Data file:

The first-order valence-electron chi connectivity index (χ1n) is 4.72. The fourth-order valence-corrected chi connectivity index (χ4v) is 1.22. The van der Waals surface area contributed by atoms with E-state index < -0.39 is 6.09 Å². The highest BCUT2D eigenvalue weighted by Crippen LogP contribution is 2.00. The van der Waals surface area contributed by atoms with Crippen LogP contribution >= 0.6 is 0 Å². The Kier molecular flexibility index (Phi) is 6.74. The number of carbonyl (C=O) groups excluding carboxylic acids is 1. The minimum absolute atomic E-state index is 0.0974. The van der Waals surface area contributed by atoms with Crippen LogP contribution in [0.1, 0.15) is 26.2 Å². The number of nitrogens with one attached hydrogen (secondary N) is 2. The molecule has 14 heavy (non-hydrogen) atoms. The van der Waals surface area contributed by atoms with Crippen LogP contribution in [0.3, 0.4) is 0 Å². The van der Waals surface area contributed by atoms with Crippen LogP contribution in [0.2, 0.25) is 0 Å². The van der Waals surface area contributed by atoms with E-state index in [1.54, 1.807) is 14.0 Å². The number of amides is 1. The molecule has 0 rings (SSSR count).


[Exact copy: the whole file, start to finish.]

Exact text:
The first-order valence-electron chi connectivity index (χ1n) is 4.72. The fourth-order valence-corrected chi connectivity index (χ4v) is 1.22. The van der Waals surface area contributed by atoms with E-state index < -0.39 is 6.09 Å². The highest BCUT2D eigenvalue weighted by Crippen LogP contribution is 2.00. The van der Waals surface area contributed by atoms with Crippen LogP contribution >= 0.6 is 0 Å². The Kier molecular flexibility index (Phi) is 6.74. The number of carbonyl (C=O) groups excluding carboxylic acids is 1. The minimum absolute atomic E-state index is 0.0974. The van der Waals surface area contributed by atoms with Crippen LogP contribution in [0.1, 0.15) is 26.2 Å². The number of nitrogens with one attached hydrogen (secondary N) is 2. The molecule has 14 heavy (non-hydrogen) atoms. The van der Waals surface area contributed by atoms with Crippen LogP contribution in [0.3, 0.4) is 0 Å². The van der Waals surface area contributed by atoms with Crippen LogP contribution in [0.2, 0.25) is 0 Å². The van der Waals surface area contributed by atoms with E-state index in [1.54, 1.807) is 14.0 Å². The number of amides is 1. The molecule has 0 rings (SSSR count).